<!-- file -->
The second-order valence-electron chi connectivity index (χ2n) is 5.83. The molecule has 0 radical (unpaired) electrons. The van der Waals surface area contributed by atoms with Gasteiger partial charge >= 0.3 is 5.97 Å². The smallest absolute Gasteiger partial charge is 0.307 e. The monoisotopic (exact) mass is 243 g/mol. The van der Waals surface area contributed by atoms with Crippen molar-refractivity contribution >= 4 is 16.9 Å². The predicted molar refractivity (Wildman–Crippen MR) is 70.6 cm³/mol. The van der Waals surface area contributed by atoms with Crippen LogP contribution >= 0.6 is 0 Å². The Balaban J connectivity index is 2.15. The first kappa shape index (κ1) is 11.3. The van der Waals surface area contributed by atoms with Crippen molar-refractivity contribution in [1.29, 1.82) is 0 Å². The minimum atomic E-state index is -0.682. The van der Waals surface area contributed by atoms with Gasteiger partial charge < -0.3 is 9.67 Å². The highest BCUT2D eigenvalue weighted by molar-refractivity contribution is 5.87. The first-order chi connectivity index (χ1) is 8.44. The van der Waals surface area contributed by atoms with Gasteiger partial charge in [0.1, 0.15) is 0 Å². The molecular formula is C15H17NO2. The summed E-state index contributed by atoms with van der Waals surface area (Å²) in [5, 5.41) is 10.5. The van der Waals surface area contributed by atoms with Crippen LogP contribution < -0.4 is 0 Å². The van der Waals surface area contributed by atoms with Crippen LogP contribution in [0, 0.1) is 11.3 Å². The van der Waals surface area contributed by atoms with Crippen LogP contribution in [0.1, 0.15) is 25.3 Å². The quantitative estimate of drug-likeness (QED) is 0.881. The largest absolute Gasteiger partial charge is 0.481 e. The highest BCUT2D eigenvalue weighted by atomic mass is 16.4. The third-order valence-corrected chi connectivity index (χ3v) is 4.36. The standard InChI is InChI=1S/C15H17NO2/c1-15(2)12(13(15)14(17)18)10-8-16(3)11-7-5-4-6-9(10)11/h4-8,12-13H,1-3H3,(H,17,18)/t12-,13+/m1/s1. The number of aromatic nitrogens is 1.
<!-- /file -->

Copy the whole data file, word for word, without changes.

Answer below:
The second-order valence-electron chi connectivity index (χ2n) is 5.83. The molecule has 0 radical (unpaired) electrons. The van der Waals surface area contributed by atoms with Gasteiger partial charge >= 0.3 is 5.97 Å². The smallest absolute Gasteiger partial charge is 0.307 e. The monoisotopic (exact) mass is 243 g/mol. The van der Waals surface area contributed by atoms with Crippen molar-refractivity contribution >= 4 is 16.9 Å². The predicted molar refractivity (Wildman–Crippen MR) is 70.6 cm³/mol. The van der Waals surface area contributed by atoms with Crippen LogP contribution >= 0.6 is 0 Å². The Balaban J connectivity index is 2.15. The first kappa shape index (κ1) is 11.3. The van der Waals surface area contributed by atoms with Crippen molar-refractivity contribution in [1.29, 1.82) is 0 Å². The minimum atomic E-state index is -0.682. The van der Waals surface area contributed by atoms with Gasteiger partial charge < -0.3 is 9.67 Å². The highest BCUT2D eigenvalue weighted by molar-refractivity contribution is 5.87. The first-order chi connectivity index (χ1) is 8.44. The van der Waals surface area contributed by atoms with Gasteiger partial charge in [0.1, 0.15) is 0 Å². The molecular formula is C15H17NO2. The summed E-state index contributed by atoms with van der Waals surface area (Å²) in [5, 5.41) is 10.5. The van der Waals surface area contributed by atoms with Crippen LogP contribution < -0.4 is 0 Å². The van der Waals surface area contributed by atoms with Crippen LogP contribution in [0, 0.1) is 11.3 Å². The van der Waals surface area contributed by atoms with Crippen LogP contribution in [0.1, 0.15) is 25.3 Å². The quantitative estimate of drug-likeness (QED) is 0.881. The largest absolute Gasteiger partial charge is 0.481 e. The highest BCUT2D eigenvalue weighted by atomic mass is 16.4. The third-order valence-corrected chi connectivity index (χ3v) is 4.36. The standard InChI is InChI=1S/C15H17NO2/c1-15(2)12(13(15)14(17)18)10-8-16(3)11-7-5-4-6-9(10)11/h4-8,12-13H,1-3H3,(H,17,18)/t12-,13+/m1/s1. The number of aromatic nitrogens is 1.